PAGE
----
Tag: h.g. wells

George Orwell, Time Travel, and Dinner Companions

Crossposted at Daily Kos

We’ve all, at some point or another in our lives, had this fantasy.  Whether we perceive modern life as too hurried, unsatisfying, devoid of meaning, or we see ourselves as slaves to the demands of technology, some of us yearn for a simpler time when many of the great political, ideological, and literary debates of decades gone by had yet to be settled.  Conflicts or movements of the past in which we picture ourselves an integral part of.  For we are confident that our presence would have resulted in an outcome to our liking.  Great ideas that we wish we’d thought of.  Music that we know we should have recorded.  Inventions we know we were destined to be associated with.  It is the inevitable ‘what if’ question we often think of.  It is the restless explorer in all of us.

RJ Matson, New York Observer, Buy this cartoon

Allow me to indulge in my fantasy below the fold.

Hope, Despair and the Climate Crisis

This is about how we respond to the Climate Crisis and the relentless bad news about it-with despair, or with hope.  I’ll tip my hand and say it is really about how to fight off despair and find hope for the future.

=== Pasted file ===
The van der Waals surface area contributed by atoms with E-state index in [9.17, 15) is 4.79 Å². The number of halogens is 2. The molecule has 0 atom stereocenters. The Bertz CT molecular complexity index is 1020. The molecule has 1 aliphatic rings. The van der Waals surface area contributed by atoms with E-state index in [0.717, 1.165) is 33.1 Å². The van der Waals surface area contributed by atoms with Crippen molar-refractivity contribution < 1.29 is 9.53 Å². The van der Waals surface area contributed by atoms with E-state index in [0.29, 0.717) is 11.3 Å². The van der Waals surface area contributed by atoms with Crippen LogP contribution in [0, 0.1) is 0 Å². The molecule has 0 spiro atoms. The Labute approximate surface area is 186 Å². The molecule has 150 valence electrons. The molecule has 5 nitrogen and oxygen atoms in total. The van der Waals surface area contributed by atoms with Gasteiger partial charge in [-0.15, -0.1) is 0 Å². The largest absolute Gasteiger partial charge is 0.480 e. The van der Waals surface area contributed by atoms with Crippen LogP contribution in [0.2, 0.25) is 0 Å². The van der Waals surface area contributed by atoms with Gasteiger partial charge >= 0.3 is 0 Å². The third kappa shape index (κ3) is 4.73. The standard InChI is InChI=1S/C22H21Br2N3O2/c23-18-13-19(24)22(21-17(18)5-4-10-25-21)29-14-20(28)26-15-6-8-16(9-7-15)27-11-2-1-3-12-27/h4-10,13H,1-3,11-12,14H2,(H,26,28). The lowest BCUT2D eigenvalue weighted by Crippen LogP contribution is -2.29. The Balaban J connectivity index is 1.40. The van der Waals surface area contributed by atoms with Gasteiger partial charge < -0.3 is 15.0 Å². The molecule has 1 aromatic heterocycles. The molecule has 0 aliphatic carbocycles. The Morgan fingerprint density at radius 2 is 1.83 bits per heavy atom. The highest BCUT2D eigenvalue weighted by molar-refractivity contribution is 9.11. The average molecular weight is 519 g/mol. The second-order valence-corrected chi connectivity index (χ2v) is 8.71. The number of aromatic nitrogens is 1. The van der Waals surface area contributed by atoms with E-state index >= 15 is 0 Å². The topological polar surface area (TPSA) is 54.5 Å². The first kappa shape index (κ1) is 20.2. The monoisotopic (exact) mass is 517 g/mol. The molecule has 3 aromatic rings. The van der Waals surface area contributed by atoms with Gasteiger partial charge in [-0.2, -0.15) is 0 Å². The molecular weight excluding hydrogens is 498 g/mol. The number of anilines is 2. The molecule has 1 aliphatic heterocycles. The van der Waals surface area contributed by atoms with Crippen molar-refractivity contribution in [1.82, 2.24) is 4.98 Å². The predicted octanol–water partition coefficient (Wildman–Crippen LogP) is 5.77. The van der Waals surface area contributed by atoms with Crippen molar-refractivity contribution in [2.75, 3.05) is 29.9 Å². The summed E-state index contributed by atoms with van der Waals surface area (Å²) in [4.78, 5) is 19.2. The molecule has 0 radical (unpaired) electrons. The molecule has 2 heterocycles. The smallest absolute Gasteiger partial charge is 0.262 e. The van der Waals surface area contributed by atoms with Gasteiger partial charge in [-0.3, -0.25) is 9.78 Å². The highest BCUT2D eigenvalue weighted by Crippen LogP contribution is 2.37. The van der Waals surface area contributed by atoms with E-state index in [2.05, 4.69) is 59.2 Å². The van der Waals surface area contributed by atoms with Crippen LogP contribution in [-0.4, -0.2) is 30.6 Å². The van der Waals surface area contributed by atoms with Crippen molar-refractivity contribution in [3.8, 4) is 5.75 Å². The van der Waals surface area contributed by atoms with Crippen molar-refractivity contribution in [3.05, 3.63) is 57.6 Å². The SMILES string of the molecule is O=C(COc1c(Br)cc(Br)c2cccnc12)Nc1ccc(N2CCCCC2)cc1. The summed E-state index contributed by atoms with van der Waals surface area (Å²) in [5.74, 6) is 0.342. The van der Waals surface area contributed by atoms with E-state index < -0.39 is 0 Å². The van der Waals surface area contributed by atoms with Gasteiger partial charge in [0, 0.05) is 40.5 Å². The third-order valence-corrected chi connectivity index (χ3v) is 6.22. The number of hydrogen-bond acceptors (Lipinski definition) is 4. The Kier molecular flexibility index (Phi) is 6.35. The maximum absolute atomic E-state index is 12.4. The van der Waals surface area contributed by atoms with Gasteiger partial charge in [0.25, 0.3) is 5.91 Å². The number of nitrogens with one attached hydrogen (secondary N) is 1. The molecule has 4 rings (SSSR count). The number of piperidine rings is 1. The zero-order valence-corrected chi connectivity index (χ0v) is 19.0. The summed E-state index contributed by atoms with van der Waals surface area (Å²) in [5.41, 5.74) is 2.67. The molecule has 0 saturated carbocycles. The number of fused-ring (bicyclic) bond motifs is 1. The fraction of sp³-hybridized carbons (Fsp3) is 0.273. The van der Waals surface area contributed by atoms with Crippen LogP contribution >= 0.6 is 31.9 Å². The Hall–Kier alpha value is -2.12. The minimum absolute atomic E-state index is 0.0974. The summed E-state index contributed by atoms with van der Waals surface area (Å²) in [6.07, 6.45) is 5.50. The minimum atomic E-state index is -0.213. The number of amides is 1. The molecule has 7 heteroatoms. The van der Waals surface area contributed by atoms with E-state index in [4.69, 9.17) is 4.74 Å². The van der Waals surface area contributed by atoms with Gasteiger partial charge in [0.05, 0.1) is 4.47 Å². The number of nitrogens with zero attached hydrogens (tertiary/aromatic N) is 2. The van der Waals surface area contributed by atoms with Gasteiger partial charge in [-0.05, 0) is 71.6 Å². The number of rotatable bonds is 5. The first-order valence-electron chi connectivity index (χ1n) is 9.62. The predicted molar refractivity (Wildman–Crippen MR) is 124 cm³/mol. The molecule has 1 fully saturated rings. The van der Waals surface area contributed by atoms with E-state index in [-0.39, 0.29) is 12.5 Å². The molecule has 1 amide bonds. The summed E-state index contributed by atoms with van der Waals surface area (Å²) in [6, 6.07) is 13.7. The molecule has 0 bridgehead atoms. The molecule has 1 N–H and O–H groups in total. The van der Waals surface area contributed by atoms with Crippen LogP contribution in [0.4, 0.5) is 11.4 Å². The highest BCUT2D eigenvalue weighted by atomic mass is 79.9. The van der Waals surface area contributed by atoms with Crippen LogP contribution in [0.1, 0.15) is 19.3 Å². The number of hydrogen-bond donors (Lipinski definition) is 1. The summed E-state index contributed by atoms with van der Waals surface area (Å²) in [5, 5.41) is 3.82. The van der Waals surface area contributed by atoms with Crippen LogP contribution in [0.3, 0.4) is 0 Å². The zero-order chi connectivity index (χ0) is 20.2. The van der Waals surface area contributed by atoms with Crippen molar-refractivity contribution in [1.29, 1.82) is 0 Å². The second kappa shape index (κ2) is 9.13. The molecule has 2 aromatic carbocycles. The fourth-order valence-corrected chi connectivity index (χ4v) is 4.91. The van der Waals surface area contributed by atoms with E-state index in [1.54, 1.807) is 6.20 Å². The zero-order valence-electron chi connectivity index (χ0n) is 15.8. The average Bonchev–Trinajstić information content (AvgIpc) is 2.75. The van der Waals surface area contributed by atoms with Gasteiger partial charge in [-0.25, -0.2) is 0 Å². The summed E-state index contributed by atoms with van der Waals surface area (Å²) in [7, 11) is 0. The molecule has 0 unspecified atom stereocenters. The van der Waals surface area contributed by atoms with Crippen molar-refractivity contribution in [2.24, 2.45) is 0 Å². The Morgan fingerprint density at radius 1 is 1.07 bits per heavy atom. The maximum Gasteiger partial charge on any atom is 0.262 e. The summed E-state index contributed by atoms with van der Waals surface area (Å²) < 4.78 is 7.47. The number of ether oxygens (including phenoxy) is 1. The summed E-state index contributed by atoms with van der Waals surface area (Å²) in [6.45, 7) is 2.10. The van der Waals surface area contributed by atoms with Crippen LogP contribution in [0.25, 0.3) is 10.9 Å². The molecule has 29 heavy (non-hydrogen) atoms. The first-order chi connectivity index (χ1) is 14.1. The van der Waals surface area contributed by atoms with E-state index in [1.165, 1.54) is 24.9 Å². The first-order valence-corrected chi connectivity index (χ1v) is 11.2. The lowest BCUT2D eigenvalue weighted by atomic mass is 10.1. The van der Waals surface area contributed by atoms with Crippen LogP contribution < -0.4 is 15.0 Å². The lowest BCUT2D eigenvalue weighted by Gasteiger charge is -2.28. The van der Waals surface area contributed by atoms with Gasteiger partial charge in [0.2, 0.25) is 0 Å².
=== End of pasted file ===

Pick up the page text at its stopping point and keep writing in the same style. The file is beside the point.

It’s not easy to find hope.  For thanks to the climate crisis, the prospects for a livable future just keep getting worse.

I’ve written many times about the Climate Crisis over the past several years on various community blogs, and I notice several repeated reactions in comments.  Some offer their favorite solutions, or write about what they are doing personally to limit their carbon footprint.  But many responses are more emotional.

 There is fear, partly the product of quite natural denial-not denying the reality of global heating, but staying in denial about it as much as possible, while obsessing on much smaller issues.  There is anger, about how we allowed this to happen, etc. And there is despair: the world is coming to an end, and there’s really nothing we can do about it.

Despair, like anger, is another expression of fear.  But it is not entirely irrational.  How can it be, when we do face the real possibility of catastrophe?  

People have basically two reasons for despair: they believe that in its present state, humanity won’t meet this challenge.  There are too many political, economic and cultural barriers.  Humanity isn’t smart enough yet, mature enough, enlightened enough. And then there’s human nature: greed and fear will overcome.  

The second reason for despair is that resistance is futile: that the tipping points have all been passed, and there’s nothing humanity can do anyway to prevent catastrophe.  

It’s hard to argue with either of these reasons.  They may prove to be true.  But there are also counterarguments to each of them.